If you are planning to breastfeed your baby, you may have already spent some time learning about breastfeeding. That is a good thing. You may also have prepared your home and your wardrobe with things that will be of use to you as you nurse your baby, such as a breast pump, breastfeeding – friendly clothing, a nursing pillow, and the like. You may even have nursed another child. In fact, you may still be nursing your baby’s older sibling. These are all good things, things that can help you to be prepared for breastfeeding your new baby.
However, there is something very important that you should know. Breastfeeding relationships are like births, and both of these things are like snowflakes. No two are exactly alike. This is neither fully good, nor fully bad, just something to be aware of. Whether you have nursed a baby before or not, all women begin from the same place when they nurse their new baby – at the beginning.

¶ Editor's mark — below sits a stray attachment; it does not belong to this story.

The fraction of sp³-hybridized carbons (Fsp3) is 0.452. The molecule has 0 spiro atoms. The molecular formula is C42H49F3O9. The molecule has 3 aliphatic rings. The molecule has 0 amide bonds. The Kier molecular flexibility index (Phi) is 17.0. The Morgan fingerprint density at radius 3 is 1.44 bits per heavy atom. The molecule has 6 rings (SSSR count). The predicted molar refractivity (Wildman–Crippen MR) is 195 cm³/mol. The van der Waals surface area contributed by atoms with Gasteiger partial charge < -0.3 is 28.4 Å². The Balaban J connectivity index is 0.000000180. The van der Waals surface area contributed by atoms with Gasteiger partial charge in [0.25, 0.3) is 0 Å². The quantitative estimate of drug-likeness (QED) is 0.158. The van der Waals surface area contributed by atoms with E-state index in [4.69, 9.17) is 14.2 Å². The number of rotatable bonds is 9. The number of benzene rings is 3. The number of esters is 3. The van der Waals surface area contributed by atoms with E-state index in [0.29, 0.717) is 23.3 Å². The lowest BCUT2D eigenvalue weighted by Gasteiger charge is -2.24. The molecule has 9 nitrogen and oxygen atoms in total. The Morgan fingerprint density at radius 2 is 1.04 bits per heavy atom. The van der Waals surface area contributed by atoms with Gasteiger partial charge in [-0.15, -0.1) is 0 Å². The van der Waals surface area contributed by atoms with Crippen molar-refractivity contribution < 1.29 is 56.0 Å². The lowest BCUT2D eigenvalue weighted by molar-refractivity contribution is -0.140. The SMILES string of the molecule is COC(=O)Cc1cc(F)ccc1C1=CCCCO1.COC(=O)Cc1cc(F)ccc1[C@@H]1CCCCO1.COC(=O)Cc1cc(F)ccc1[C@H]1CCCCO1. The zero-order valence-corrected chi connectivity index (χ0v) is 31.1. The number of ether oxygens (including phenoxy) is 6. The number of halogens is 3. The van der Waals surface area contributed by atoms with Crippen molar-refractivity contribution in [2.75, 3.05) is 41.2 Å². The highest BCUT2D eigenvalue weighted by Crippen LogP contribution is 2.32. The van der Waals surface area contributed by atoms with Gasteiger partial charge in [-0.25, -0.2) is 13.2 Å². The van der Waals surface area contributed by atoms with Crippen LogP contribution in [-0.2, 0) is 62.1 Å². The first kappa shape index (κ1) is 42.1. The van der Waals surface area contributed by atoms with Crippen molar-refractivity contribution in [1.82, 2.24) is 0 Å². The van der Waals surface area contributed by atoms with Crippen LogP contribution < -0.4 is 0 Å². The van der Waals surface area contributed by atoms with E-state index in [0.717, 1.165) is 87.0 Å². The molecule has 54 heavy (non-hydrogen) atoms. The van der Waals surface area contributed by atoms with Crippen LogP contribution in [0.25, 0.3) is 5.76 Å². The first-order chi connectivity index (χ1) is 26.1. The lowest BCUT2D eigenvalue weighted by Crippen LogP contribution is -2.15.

Each new breastfeeding relationship is a blank slate, a fresh start. This is good news, for anyone who has struggled in any way with breastfeeding a previous child. You may encounter some of the same things that you did when you nursed your baby’s older brother or sister, or you may encounter none of them. Of course, the reverse is also true. It is possible that your first child “latched on” to breastfeeding right from the start and you never had any troubles at all. Your new baby may not have such an easy time, and you may have to work through some things along the way.
What, exactly, am I trying to say about all of this? For one thing, I support you and I hope to encourage you. As a mother who nursed one child until age two and a half, and who is currently nursing a ten month old, I am a firm believer in breastfeeding. In the past, mothers, grandmothers, aunts, and friends could all offer breastfeeding moms support and advice. Today, breastfeeding moms may find that they are the first woman in their family for a couple of generations who is going to breastfeed her baby. It is possible that you may be the only one in your circle of friends who plans to breastfeed. Whatever you do, do not be afraid to reach out for help, and to seek support. If something is not working, chances are that someone else has dealt with a similar situation and may be able to offer helpful suggestions. You are not alone in nursing your baby, although it may sometimes feel that way.